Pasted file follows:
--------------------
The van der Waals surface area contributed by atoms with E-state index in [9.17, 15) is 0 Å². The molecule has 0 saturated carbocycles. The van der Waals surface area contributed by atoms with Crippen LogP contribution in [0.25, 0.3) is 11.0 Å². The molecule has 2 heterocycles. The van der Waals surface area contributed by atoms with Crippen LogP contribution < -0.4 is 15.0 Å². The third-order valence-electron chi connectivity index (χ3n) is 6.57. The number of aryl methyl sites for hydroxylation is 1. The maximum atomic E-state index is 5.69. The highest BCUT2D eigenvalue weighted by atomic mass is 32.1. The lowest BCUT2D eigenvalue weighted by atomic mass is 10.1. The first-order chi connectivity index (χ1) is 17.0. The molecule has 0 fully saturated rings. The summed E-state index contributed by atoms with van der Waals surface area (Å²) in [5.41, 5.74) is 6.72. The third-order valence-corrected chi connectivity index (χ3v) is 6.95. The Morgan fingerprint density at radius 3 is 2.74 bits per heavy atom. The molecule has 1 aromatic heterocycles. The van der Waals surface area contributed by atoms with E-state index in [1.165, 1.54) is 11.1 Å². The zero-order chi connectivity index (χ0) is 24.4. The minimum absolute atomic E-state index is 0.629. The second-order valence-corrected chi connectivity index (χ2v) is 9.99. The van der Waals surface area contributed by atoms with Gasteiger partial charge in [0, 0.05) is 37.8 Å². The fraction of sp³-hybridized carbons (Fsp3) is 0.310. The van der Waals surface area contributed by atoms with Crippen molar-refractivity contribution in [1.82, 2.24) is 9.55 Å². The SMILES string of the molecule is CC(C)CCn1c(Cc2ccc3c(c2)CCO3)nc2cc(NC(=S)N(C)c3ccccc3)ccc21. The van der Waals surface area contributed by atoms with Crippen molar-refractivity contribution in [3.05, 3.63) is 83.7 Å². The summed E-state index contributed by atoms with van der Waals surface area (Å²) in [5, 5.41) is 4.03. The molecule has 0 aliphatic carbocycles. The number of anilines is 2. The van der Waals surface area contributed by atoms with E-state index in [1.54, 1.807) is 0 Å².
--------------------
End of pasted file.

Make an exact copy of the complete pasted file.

The van der Waals surface area contributed by atoms with E-state index in [9.17, 15) is 0 Å². The molecule has 0 saturated carbocycles. The van der Waals surface area contributed by atoms with Crippen LogP contribution in [0.25, 0.3) is 11.0 Å². The molecule has 2 heterocycles. The van der Waals surface area contributed by atoms with Crippen LogP contribution < -0.4 is 15.0 Å². The third-order valence-electron chi connectivity index (χ3n) is 6.57. The number of aryl methyl sites for hydroxylation is 1. The maximum atomic E-state index is 5.69. The highest BCUT2D eigenvalue weighted by atomic mass is 32.1. The lowest BCUT2D eigenvalue weighted by atomic mass is 10.1. The first-order chi connectivity index (χ1) is 17.0. The molecule has 0 fully saturated rings. The summed E-state index contributed by atoms with van der Waals surface area (Å²) in [5.41, 5.74) is 6.72. The third-order valence-corrected chi connectivity index (χ3v) is 6.95. The Morgan fingerprint density at radius 3 is 2.74 bits per heavy atom. The molecule has 1 aromatic heterocycles. The van der Waals surface area contributed by atoms with E-state index in [1.165, 1.54) is 11.1 Å². The zero-order chi connectivity index (χ0) is 24.4. The minimum absolute atomic E-state index is 0.629. The second-order valence-corrected chi connectivity index (χ2v) is 9.99. The van der Waals surface area contributed by atoms with Gasteiger partial charge in [0, 0.05) is 37.8 Å². The fraction of sp³-hybridized carbons (Fsp3) is 0.310. The van der Waals surface area contributed by atoms with Crippen molar-refractivity contribution in [1.82, 2.24) is 9.55 Å². The SMILES string of the molecule is CC(C)CCn1c(Cc2ccc3c(c2)CCO3)nc2cc(NC(=S)N(C)c3ccccc3)ccc21. The van der Waals surface area contributed by atoms with Crippen molar-refractivity contribution in [3.05, 3.63) is 83.7 Å². The summed E-state index contributed by atoms with van der Waals surface area (Å²) in [5, 5.41) is 4.03. The molecule has 0 aliphatic carbocycles. The number of anilines is 2. The van der Waals surface area contributed by atoms with E-state index in [1.54, 1.807) is 0 Å².